Sama Dhatu:
The seven dhatus are the tissue structures of the body, which are constantly being built up and broken down.
- Plasma (Rasa)
- Blood (Rakta)
- Muscle (Mamsa)
- Fat (Meda)
- Bone (Asthi)
- Bone marrow and nerve( Majja)
- Reproductive fluid (Shukra)

Sama Mala:
Malas are the various waste products produced during the normal metabolic processes. The three primary malas being Purisa (faeces), Mutra (urine) and Sweda (sweat).  Ayurveda clearly states that only a balanced condition of doshas, dhatus, and malas is arogya (good health or disease-free condition) and their imbalance is the cause of ill health.


MENTAL HEALTH:

Prasanna Indriya:
The Indriyas are the five senses (sight, smell, taste, hearing, touch). Each one should be capable of identifying its respective objects clearly and correctly. Each of the senses should be used properly - neither too little, nor excessively, nor in an inappropriate manner.


Prasanna Mana:

The Manas, or mind, should be balanced, calm and satisfied.

SPIRITUAL HEALTH:
Prasanna Atma:
The Atma, or soul, is that which is separate from the physical body, yet responsible for its actions. It stresses the importance of each individual recognizing right from wrong, and acting upon that at the proper time. It can also include introspection, seeking and understanding that each person ultimately seeks.

Conclusion:
During the course of each day, we are all faced with situations old and new, which may take us away from feeling ‘centered’. A nice simple practice that I would like to share with all is ...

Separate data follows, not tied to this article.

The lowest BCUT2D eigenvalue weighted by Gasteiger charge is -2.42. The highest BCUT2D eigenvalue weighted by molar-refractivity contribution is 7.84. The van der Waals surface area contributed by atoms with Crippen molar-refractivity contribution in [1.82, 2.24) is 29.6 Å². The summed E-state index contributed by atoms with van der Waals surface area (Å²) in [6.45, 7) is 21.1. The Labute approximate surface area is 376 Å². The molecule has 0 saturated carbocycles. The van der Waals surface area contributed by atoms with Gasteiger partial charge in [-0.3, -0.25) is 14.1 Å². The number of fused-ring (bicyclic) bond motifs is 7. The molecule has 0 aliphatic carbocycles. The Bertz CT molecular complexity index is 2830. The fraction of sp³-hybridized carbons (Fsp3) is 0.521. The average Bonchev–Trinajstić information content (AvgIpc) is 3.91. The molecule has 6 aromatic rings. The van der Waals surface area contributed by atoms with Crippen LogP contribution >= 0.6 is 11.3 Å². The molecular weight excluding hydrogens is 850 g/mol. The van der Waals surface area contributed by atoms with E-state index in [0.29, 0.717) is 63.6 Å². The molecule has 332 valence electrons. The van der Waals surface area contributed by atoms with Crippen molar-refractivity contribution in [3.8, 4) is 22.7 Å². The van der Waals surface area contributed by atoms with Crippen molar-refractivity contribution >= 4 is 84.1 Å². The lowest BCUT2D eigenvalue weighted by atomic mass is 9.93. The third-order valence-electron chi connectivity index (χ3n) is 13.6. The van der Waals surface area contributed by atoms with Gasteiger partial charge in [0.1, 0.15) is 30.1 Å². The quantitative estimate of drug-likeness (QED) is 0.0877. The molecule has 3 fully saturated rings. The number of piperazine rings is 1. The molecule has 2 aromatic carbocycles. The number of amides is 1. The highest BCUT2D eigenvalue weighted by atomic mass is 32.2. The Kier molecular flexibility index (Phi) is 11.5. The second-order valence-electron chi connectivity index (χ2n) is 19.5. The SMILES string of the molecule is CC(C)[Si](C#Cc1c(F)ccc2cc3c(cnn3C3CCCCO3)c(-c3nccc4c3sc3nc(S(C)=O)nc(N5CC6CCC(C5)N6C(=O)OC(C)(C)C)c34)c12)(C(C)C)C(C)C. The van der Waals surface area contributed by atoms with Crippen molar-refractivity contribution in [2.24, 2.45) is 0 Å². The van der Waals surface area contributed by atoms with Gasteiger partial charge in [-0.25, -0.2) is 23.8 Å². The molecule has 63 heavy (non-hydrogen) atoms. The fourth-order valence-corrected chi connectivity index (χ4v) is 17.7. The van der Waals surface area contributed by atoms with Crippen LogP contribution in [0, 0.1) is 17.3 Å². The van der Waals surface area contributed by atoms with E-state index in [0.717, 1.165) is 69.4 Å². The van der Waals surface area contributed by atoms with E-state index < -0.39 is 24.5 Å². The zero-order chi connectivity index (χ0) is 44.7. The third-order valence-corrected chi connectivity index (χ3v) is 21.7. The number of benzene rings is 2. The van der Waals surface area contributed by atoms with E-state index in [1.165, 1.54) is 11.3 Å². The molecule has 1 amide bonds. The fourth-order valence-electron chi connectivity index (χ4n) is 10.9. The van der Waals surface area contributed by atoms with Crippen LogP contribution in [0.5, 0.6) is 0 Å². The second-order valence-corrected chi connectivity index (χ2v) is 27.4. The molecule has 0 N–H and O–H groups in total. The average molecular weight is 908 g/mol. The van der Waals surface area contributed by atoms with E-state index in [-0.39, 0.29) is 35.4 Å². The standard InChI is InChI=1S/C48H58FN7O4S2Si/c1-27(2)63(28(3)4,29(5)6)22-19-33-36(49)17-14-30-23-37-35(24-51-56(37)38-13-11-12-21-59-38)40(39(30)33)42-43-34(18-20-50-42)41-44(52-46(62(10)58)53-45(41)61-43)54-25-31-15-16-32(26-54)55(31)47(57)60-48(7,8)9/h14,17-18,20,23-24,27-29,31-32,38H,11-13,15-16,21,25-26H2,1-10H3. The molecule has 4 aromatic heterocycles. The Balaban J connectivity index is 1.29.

Sit for a few moments even in the midst of turbulence and bring your focus to your natural breath and observe it for a few moments (your eyes can stay open).  Next, focus inside your chest and feel ‘yourself’ inside of you. It will gently bring a shift into your awareness and reflect upon your nervous system.  The mind will begin to develop calmness as you enter into your center of being. Decisions made from one’s center are connected to the Highest Truth. This is a practice to be practiced daily. The more it is practiced, the easier it becomes to stay in balance. Balance is a constant effort. However, when one is balanced, there is no effort in being.


The Concept of Food in Ayurveda

WHAT IS AHARA?
Ahara is one of the important pillars of Ayurveda. It means that it is one of the basic principles upon which health, happiness and harmony rests. It is concerned with diet and lifestyle and is essentially preventive in nature.  It is not only the food that we consume, but also what each of the 5 senses (eyes-sight, nose-smell, ears-hearing, tongue-taste, skin-touch) absorb from all that they come into contact with.

Our life revolves around food.